Unsurprisingly, the ice chart shows the ice edge exactly where it can be seen on the Sentinel-1A cross-polarized imagery.  The orange area ("F") is over 70% concentration, and the red areas (i.e., most of this enlargement) are over 90% concentration. 

So, again, AMSR2 is failing to see most of the ice in Hudson Bay right now.

Arctic sea ice / Re: The 2018 melting season
« on: July 08, 2018, 10:48:24 PM »
Currently the lows tend to flow in over Iceland because they are pushed to the west by the unusual high pressure area over the United Kingdom. Greenland has nothing to do with it.

Indeed they do. We were told this as kids at school in England in the early 1960s, and told that that meant hot sunny days in summer and cold sunny days in winter.

This pattern has been in operation for what feels like up to a month, and the UK Metoffice tells us is likely to continue for at least another two weeks.

So what has been, could be, might be, the effect so far on the Arctic of this continuous movement of wettish air (and surface water currents?) up North twixt Scandinavia and Greenland?

I attach some 5-day images from cci-renalyzer that seem pretty typical of the weather story for the last month and maybe the rest of July. If nothing else these images are pretty.

Arctic sea ice / Re: The 2018 melting season
« on: July 08, 2018, 02:56:51 PM »
The most recent on nullschool, we can see that already the cold fresh blob out of the Labrador sea has been swept north to the Faroes Iceland shallow area. Not good news for latter, as it will be preventing underlying Gulfstream water from radiating and evaporating heat, while up taking energy from insolation and the atmosphere better. Also mixing into the saltier hot waters underneath will lighten them, making them more able to stay near surface as they reach the ice.
Nope. There is nothing on Nullschool showing a "fresh blob" out of Labrador sea going towards the "Faroes Iceland shallow area" (which is what exactly?).

The currents go in the opposite direction, flushing the Labrador sea southwards, and SSTA's around Iceland and the Faroes Islands show normal fluctuation.
Repeating your previous image is not proving anything. If you go back in Nullschool you can see that the SSTA in the area between Iceland and the Faroes fluctuates, nothing new happining now. If you set Nullschool to show currents, you can see that the currents from Labrador sea go southwards and there is simply no way that any cold or fresh water could be swept from Labrador sea to the east of Iceland.

It does feel like you are just spouting nonsense, stringing together a series of dubious claims and this particular claim is easily disproved.

Arctic sea ice / Re: The 2018 melting season
« on: July 08, 2018, 04:31:46 AM »
I'm no saint, no prude and no stranger to vulgarities, but I can say definitively that I believe this sort of language and 'humor' has zero place in any scientific discussion.  Furthermore, I can see this sort of thing as being particularly distasteful to women, or to persons who have been victims of sexual assault or those who have loved ones who have suffered such assault. 

It doesn't matter if some people say "Oh, it's alright with me" -- all members of the forum need to be considered.  Nor is the intent relevant, nor I am interested in castigating who wrote it -- it is the presence of such language, used in this manner.  Neven, I respectfully request that you draw the line here.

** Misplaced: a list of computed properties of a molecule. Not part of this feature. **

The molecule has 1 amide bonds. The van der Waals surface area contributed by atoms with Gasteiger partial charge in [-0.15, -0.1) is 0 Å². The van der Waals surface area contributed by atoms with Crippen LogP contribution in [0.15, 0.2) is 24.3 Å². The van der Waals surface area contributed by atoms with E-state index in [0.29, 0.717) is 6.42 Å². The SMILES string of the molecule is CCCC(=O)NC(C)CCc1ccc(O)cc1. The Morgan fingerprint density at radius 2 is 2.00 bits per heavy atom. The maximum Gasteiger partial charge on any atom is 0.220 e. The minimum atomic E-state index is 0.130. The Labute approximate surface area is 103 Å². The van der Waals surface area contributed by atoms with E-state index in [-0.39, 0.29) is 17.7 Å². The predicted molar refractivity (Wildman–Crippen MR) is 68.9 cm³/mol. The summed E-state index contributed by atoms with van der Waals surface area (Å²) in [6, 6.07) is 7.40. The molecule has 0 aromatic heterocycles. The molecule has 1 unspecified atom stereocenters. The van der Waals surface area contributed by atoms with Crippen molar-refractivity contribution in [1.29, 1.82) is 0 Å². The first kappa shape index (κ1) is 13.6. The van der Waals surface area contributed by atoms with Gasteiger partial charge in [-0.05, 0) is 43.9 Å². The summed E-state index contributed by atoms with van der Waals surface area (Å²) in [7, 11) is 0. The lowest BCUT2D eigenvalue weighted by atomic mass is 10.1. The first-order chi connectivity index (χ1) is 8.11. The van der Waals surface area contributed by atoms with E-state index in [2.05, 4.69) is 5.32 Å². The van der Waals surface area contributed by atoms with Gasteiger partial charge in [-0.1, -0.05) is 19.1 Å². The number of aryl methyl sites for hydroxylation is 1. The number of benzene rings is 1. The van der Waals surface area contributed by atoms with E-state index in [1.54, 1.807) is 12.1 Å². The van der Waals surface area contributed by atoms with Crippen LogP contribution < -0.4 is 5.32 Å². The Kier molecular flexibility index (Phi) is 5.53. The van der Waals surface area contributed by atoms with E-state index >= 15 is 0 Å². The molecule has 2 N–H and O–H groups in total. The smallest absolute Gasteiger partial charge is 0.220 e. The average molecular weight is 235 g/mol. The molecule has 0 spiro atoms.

I think he meant ANALysis.

As in, ANALrapist.

Arctic sea ice / Re: The 2018 melting season
« on: July 06, 2018, 12:46:48 AM »
I strongly recommend watching the full length animations at Mercator Ocean to get an idea of what's been happening for the last 16 months at various levels. Set it to the highest speed possible and focus on the salinity and sea surface height model runs. Here's the link to the animation of salinity over time at the 30 meter level.
that 30m animation, every third frame to reduce size

Arctic sea ice / Re: Home brew AMSR2 extent & area calculation
« on: July 05, 2018, 06:00:37 PM »
Area with melt has increased considerable (>70%) as the Jaxa AMSR2 thickness/melt data shows. Only 2012 and 2015 had a bigger ratio.

Arctic sea ice / Re: Latest PIOMAS update (July)
« on: July 04, 2018, 10:04:51 PM »
Tor, I like your analysis but there are some caveats. The first is the CAA, which I did not include in the Inner Basin following Wipneus' convention, but that has never reached zero volume at minimum. I'd say add about 0.2 for a total of 4.5.
The second is the Greenland Sea, which historically has never been "empty" at minimum, but came very close to that in 2017. I'd say add 0.05, with the total remaining at 4.5.
The third is that day 260 is not necessarily the minimum, so potentially the minimum could come in a bit lower.
In any case, the big wildcard is the CAB.

Arctic sea ice / Re: The 2018 melting season
« on: July 03, 2018, 05:08:36 PM »
NCEP Reanalysis temperature data for June (since 1948):

Arctic: 6th
Atlantic: 46th or thereabouts
Siberian: 1st (more than 1° C higher than previour record)
Pacific: 12th
Canadian: 37th or thereabouts

Arctic sea ice / Re: Latest PIOMAS update (July)
« on: July 03, 2018, 04:44:58 PM »
thickness for 30th June compared with previous year and the differences with 2018.

Arctic sea ice / Re: 2018 sea ice area and extent data
« on: June 30, 2018, 03:56:30 AM »
Yes, there are other uses for the DMSP satellites, but Congress has always had trouble seeing it as more than a USAF program and has generally focused on that.